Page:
of the TH1 variables documented below such as
to avoid hand-writing code that Fossil can generate for you.
Designing, Debugging, and Installing A Custom Skin
It is possible to develop a new skin from scratch. But a better and easier approach is to use one of the existing built-in skins as a baseline and make incremental modifications, testing after each step, to obtain the desired result.
The skin is controlled by five files:
The css.txt file is the text of the CSS for Fossil. Fossil might add additional CSS elements after the the css.txt file, if it sees that the css.txt omits some CSS components that Fossil needs. But for the most part, the content of the css.txt is the CSS for the page.
The details.txt file is short list of settings that control the look and feel, mostly of the timeline. The default details.txt file looks like this:timeline-arrowheads: 1 timeline-circle-nodes: 1 timeline-color-graph-lines: 1 white-foreground: 0
The first three setings in details.txt control the appearance of certain aspects of the timeline graph. The number on the right is a boolean - "1" to activate the feature and "0" to disable it. The "white-foreground:" setting should be set to "1" if the page color has light-color text on a darker background, and "0" if the page has dark text on a light-colored background.
- footer.txt and header.txt
The footer.txt and header.txt files contain the Content Footer and Content Header respectively. Of these, the Content Header is the most important, as it contains the markup used to generate the banner and menu bar for each page.
Both the footer.txt and header.txt file are processed using TH1 prior to being output as part of the overall web page.
Developing a new skin is simply a matter of creating appropriate versions of these five control files.
Skin Development Using The Web Interface
Users with admin privileges can use the Admin/Skin configuration page on the web interface to develop a new skin. The development of a new skin occurs without disrupting the existing skin. So you can work on a new skin for a Fossil instance while the existing skin is still in active use.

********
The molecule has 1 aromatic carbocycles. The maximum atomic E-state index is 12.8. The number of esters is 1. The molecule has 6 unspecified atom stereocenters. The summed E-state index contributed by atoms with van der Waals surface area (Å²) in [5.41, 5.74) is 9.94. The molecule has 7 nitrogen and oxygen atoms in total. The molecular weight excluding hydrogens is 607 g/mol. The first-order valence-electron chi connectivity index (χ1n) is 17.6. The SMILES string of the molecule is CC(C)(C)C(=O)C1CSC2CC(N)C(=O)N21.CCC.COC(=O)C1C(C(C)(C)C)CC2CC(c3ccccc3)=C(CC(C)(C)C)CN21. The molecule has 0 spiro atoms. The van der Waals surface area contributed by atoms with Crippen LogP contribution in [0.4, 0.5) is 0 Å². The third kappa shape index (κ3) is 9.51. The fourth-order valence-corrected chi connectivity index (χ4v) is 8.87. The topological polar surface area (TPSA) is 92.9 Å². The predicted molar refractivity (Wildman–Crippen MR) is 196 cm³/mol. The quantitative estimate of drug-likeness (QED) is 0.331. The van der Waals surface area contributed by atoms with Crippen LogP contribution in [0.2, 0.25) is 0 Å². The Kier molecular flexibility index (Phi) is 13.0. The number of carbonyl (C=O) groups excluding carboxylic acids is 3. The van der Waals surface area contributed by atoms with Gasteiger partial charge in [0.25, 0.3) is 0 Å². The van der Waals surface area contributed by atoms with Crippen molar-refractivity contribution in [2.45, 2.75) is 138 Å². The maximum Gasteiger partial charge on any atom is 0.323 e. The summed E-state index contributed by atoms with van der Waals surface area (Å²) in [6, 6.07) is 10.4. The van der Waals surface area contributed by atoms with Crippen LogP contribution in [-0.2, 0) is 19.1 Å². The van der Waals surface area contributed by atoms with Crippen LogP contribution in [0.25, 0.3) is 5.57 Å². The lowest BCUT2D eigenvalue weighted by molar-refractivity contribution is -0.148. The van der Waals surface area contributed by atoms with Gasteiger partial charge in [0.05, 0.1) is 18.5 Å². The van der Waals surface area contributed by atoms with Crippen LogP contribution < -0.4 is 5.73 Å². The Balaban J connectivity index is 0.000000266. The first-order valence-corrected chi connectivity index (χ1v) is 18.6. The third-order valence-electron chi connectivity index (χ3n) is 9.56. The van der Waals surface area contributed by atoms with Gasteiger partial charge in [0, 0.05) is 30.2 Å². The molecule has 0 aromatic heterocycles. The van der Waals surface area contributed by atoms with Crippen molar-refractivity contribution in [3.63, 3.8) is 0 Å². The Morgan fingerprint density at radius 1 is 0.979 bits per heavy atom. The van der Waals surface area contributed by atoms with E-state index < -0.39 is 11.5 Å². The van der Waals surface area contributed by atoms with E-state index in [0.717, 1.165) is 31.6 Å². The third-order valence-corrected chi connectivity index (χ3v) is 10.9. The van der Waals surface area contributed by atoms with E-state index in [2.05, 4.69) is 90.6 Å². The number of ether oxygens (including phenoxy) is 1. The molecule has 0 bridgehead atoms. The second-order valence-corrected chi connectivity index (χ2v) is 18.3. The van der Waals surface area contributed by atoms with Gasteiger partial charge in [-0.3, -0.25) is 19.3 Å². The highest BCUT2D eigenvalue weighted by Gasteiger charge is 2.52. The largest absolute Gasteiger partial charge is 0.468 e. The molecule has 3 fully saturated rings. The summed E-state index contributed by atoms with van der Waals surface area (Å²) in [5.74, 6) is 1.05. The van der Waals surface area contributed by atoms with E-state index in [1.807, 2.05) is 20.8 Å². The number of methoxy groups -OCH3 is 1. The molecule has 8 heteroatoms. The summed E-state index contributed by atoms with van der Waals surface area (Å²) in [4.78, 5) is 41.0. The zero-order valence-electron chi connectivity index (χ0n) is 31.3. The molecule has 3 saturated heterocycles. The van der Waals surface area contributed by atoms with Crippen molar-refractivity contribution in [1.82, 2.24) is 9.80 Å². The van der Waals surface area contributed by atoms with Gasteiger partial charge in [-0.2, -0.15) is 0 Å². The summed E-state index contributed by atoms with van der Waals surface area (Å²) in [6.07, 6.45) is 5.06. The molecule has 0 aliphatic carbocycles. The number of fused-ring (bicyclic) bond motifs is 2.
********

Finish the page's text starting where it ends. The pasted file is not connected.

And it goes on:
The new skin is a "draft" skin. You initialize one of 9 draft skins to either the current skin or to one of the built-in skins. Then use forms to edit the 5 control files described above. The new skin can be tested after each edit. Finally, once the new skin is working as desired, the draft skin is "published" and becomes the new live skin that most users see.
Skin Development Using A Local Text Editor
An alternative approach is to copy the five control files for your baseline skin into a temporary working directory (here called "./newskin") and then launch the fossil ui command with the "--skin ./newskin" option. If the argument to the --skin option contains a "/" character, then the five control files are read out of the directory named. You can then edit the control files in the ./newskin folder using you favorite text editor, and press "Reload" on your browser to see the effects.
footer.txt control files of a skin are the HTML text
of the Contnet Header and Content Footer, except that before being inserted
into the output stream, the text is run through a
TH1 interpreter that might adjust the text as follows:
All text within <th1>...</th1> is omitted from the output and is instead run as a TH1 script. That TH1 script has the opportunity to insert new text in place of itself, or to inhibit or enable the output of subsequent text.
Text of the form "$NAME" or "$<NAME>" is replaced with the value of the TH1 variable NAME.
For example, first few lines of a typical Content Header will look like this:
<div class="header"> <div class="title"><h1>$<project_name></h1>$<title>/div>
After variables are substituted by TH1, that will look more like this:
<div class="header"> <div class="title"><h1>Project Name</h1>Page Title</div>
As you can see, two TH1 variable substitutions were done.
The same TH1 interpreter is used for both the header and the footer and for all scripts contained within them both. Hence, any global TH1 variables that are set by the header are available to the footer.
The ≡ button for the hamburger menu is added to the menu bar by the following TH1 command in the default skin header.txt, right before the menu bar links:
html "<a id='hbbtn' href='#'>☰</a>"
The following empty element at the bottom of the default skin header.txt serves as the panel to hold the drop-down menu elements:
Out of the box, the contents of the panel is populated with the Site
Map, but only if the panel does not already contain any HTML
elements (that is, not just comments, plain text or non-presentational white
space). So the hamburger menu can be customized by replacing the empty